From July 1 to 3, 1863, 160,000 men from the Union and Confederate armies met at Gettysburg in southern Pennsylvania. It would prove to be the turning point of the war, but with more than 50,000 casualties from both sides it was among the most costly of battles. President Lincoln’s speech, delivered four months later, lasted only two minutes. But it said as much or more about the Civil War than any book written since.
November 19, 1863
Four score and seven years ago our fathers brought forth, on this continent, a new nation, conceived in Liberty, and dedicated to the proposition that all men are created equal.
Now we are engaged in a great civil war, testing whether that nation, or any nation so conceived, and so dedicated, can long endure. We are met on a great battle-field of that war. We have come to dedicate a portion of that field, as a final resting-place for those who here gave their lives, that that nation might live. It is altogether fitting and proper that we should do this.
But, in a larger sense, we can not dedicate–we can not consecrate–we can not hallow–this ground. The brave men, living and dead, who struggled here, have consecrated it far above our poor power to add or detract. The world will little note, nor long remember what we say here, but it can never forget what they did here. It is for us the living, rather, to be dedicated here to the unfinished work which they who fought here have thus far so nobly advanced. It is rather for us to be here dedicated to the great task remaining before us–that from these honored dead we take increased devotion to that cause for which they here gave the last full measure of devotion–that we here highly resolve that these dead shall not have died in vain–that this nation, under God, shall have a new birth of freedom–and that government of the people, by the people, for the people, shall not perish from the earth.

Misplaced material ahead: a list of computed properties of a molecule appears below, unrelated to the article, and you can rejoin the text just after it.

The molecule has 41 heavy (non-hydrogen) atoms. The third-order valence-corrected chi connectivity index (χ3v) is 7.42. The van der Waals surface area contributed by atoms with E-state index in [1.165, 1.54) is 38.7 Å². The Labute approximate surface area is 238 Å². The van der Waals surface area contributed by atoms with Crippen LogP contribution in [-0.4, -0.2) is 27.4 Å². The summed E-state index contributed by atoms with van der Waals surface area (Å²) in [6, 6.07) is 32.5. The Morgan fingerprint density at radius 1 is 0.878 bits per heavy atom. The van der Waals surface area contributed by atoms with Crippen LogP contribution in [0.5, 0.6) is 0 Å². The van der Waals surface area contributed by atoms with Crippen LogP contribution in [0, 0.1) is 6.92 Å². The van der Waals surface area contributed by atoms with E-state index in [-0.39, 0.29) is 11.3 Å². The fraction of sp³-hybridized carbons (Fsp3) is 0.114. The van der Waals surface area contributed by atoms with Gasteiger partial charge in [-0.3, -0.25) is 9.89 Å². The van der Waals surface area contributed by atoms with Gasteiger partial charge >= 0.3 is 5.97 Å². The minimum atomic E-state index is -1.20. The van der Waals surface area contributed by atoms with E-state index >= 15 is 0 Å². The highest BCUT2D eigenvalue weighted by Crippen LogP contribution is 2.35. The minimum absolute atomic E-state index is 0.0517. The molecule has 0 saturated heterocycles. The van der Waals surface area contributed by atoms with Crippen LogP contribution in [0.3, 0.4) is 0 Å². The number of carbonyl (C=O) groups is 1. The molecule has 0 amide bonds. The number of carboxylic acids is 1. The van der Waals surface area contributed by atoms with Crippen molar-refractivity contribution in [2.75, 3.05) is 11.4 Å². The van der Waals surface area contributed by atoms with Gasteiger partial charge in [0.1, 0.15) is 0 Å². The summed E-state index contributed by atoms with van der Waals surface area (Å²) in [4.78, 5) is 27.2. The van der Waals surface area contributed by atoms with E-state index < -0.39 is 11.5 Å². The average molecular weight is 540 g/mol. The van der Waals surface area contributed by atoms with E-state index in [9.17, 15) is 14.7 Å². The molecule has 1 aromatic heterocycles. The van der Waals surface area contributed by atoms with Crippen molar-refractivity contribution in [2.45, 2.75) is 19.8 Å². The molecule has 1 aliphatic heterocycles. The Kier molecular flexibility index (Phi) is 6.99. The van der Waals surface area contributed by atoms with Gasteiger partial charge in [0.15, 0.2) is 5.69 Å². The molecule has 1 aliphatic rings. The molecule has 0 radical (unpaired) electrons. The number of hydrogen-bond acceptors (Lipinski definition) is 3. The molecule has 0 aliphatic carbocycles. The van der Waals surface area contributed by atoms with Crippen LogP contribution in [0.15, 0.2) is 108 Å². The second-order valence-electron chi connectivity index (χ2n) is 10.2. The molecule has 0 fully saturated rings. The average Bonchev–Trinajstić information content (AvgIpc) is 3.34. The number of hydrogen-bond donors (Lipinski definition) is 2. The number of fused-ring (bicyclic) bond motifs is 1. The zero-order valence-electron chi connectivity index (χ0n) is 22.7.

- Abraham Lincoln, “Gettysburg Address,” November 19, 1863, in Roy P. Basler, ed., The Collected Works of Abraham Lincoln, Vol. 7 (New Brunswick, NJ: Rutgers University Press, 1953), 23. Reprinted with the permission of the Abraham Lincoln Association, Springfield, IL.Reprinted from The U.S. Constitution, A Reader, Published by Hillsdale College